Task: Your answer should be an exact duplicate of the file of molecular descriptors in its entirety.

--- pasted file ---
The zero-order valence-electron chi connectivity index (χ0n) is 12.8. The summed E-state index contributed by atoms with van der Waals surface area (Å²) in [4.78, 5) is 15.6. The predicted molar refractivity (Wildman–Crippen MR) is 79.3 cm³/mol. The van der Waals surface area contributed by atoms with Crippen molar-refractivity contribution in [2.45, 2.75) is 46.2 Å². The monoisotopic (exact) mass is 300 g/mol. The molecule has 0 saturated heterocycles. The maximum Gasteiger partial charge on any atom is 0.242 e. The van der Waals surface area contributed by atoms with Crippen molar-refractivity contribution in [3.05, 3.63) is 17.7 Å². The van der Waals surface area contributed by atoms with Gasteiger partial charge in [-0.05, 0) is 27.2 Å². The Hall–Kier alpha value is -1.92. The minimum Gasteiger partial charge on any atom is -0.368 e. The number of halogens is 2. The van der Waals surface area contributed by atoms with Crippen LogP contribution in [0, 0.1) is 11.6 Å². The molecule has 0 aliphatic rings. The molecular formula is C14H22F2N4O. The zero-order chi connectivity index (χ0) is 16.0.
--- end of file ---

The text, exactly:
The zero-order valence-electron chi connectivity index (χ0n) is 12.8. The summed E-state index contributed by atoms with van der Waals surface area (Å²) in [4.78, 5) is 15.6. The predicted molar refractivity (Wildman–Crippen MR) is 79.3 cm³/mol. The van der Waals surface area contributed by atoms with Crippen molar-refractivity contribution in [2.45, 2.75) is 46.2 Å². The monoisotopic (exact) mass is 300 g/mol. The molecule has 0 saturated heterocycles. The maximum Gasteiger partial charge on any atom is 0.242 e. The van der Waals surface area contributed by atoms with Crippen molar-refractivity contribution in [3.05, 3.63) is 17.7 Å². The van der Waals surface area contributed by atoms with Gasteiger partial charge in [-0.05, 0) is 27.2 Å². The Hall–Kier alpha value is -1.92. The minimum Gasteiger partial charge on any atom is -0.368 e. The number of halogens is 2. The van der Waals surface area contributed by atoms with Crippen LogP contribution in [0, 0.1) is 11.6 Å². The molecule has 0 aliphatic rings. The molecular formula is C14H22F2N4O. The zero-order chi connectivity index (χ0) is 16.0.